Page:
Click for next page ( 40


The National Academies | 500 Fifth St. N.W. | Washington, D.C. 20001
Copyright © National Academy of Sciences. All rights reserved.
Terms of Use and Privacy Statement



Below are the first 10 and last 10 pages of uncorrected machine-read text (when available) of this chapter, followed by the top 30 algorithmically extracted key phrases from the chapter as a whole.
Intended to provide our own search engines and external engines with highly rich, chapter-representative searchable text on the opening pages of each chapter. Because it is UNCORRECTED material, please consider the following text as a useful but insufficient proxy for the authoritative book pages.

Do not use for reproduction, copying, pasting, or reading; exclusively for search engines.

OCR for page 39
39 State Department of Transportation, and Portland Metro (the In 19992001, the National Roadside Survey (NRS) was region's MPO). Roadside intercept surveys were conducted conducted across Canada. This nationwide truck survey at nine external gateways (highways) to the region, rest areas, comprised the aforementioned Ontario survey, as well as weigh stations, and truck inspection locations. Truck counts surveys in other provinces and at U.S. border crossings. A were conducted in order to allow for expansion of the data. selection of intermodal terminals also was surveyed. The NRS was a cooperative effort among the federal and pro- vincial ministries of transportation as well as the FHWA (with respect to the border crossings). Approximately 65,000 trucks were surveyed at 238 data collection sites. The NRS provides a proven example of a nationwide pro- gram for collecting inter-urban truck traffic, one that could be followed in the United States. A consistent survey form, a common general surveying procedure, and common classifi- cations and terms were developed and used across the coun- try. However, although driver interviews were conducted by local staff who were familiar with local travel and vehicle characteristics, some variations in the data collection were observed. Different groups having different objectives (e.g., enforcement, planning, and policy development) gathered the data. This reflected each province's interest in participat- ing in the NRS. However, as a result of these different inter- ests, there was some variation in the focus of the interviews: some focused on vehicle weight and dimensions, which are FIGURE 2 PDA questions--Georgia DOT. [Source : important for enforcement, and others focused on trip details, Statewide Truck Lanes Needs Identification Study, Technical which are important for planning. Although these differ- Memorandum 1: Data Collection (4).] ences must be captured, local nuances must be captured in a "well-planned and consistent manner when national data The surveys collected data on truck type, cargo type, for a wide range of uses are collected" (10 ). A further com- cargo weight, trip origin and destination, facility type at ori- plication arose in the expansion of the 19992000 NRS data, gin and destination, location of the truck's home base, activ- whereby the provinces of Ontario and Qubec and the fed- ity at the origin and destination (i.e., pick up, delivery, or eral ministry of transportation each used a different method. return to base), carrier type, and whether the vehicle had a This means that the resultant travel characteristics and trip WIM transponder. The survey also asked about the highways tables may differ for the same location, depending on whose used during the sampled trip, including the interchanges and expansion method is used. access roads between the highways and the origin and desti- nation (5, 6 ). Figure 3 shows the survey form. Figure 4 shows Data from a 20052007 update to the NRS currently are a variation of the form that was used for roadside interviews being analyzed. Although direct data entry has been in place at entrances to key freight terminals in the region. The form since the 1995 survey, this survey incorporated a GIS-based was administered to drivers at marine and rail terminals, routing component that enabled the surveyor to confirm the tank farms, and pipeline terminals. route with the driver and, if necessary, to modify it in order to get an accurate profile of the highways used for the trip. Commercial Vehicle Survey--Ontario, Canada The 19992001 NRS asked drivers to list the highways used in the trip: this information was used to confirm the route The Ministry of Transportation of Ontario, Canada, has during the data processing stage (11). conducted a large-scale truck roadside origin-destination survey at approximately 5-year intervals since 1978. The surveys are conducted on provincial highways and at inspec- ROADSIDE/INTERCEPT SURVEYS--SPECIFIC TOPICS tion stations, rest stops, and interprovincial and international (U.S.) border crossings. They focus on inter-urban trips. The It is important to note that some roadside/intercept surveys, surveys have collected information on carrier information; although following the general format of the aforementioned vehicle type, number of axles, and weight; trip origin and surveys, focus on specific geographical areas and issues. destination; and commodity type and value (9). The survey As a result, the types of questions may vary from the gen- focuses on heavy trucks, so other commercial vehicles are eral format, with greater or lesser focus on specific types not captured. Intraurban travel also is not captured. of data.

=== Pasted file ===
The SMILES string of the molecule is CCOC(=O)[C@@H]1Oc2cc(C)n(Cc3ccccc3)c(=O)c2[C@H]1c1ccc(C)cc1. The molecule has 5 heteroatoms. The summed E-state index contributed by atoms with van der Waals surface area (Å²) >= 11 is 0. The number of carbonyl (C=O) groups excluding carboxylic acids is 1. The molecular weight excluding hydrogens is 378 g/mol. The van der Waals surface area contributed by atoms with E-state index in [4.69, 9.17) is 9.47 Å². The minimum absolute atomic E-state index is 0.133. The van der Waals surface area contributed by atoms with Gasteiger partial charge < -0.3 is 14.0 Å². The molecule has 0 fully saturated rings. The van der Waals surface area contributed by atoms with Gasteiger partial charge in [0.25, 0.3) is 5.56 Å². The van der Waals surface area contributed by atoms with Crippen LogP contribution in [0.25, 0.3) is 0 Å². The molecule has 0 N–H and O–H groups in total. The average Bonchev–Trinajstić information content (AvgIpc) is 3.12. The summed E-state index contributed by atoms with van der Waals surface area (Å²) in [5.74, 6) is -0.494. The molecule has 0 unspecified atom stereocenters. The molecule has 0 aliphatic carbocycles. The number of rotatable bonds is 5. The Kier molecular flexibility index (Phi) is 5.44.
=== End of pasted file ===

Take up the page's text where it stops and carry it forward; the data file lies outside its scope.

OCR for page 39
40 FIGURE 3 Roadside Intercept Truck Survey Form--Portland region. [Source : Roadside Intercept Survey (7) .] For example, some studies have examined drayage activity streets and freeways that were used for the trip. Traffic counts at marine ports. Drayage refers to local movements between a were collected at the same time. Approximately 10,000 surveys port and its surrounding urban area (i.e., local transportation were distributed, and 3,300 of these (33%) were returned (13). within the urban area). Because the dray trucks operate primar- A 2008 study of drayage at the Port of Houston gathered similar ily in an urban environment, they can have a significant impact information to the aforementioned survey, but also asked about on congestion and air quality (12). A 2001 study surveyed truck trip distance (average length of drayage haul), the frequency of drivers entering and exiting the Port of Los Angeles/Port of trips on a typical day, location of "worst traffic" along the route, Long Beach. The survey solicited information about the truck cause of delay, use of a toll facility, average wait time (idle time) type, the type of origin or destination (off-dock, intermodal entering the Port (Barbours Cut Terminal), and the actual wait facility, industrial facility or warehouse, another port terminal, time for the current trip. Demographic information and vehicle other), the location of the origin or destination, and the specific characteristics (age and total mileage) also were gathered (12).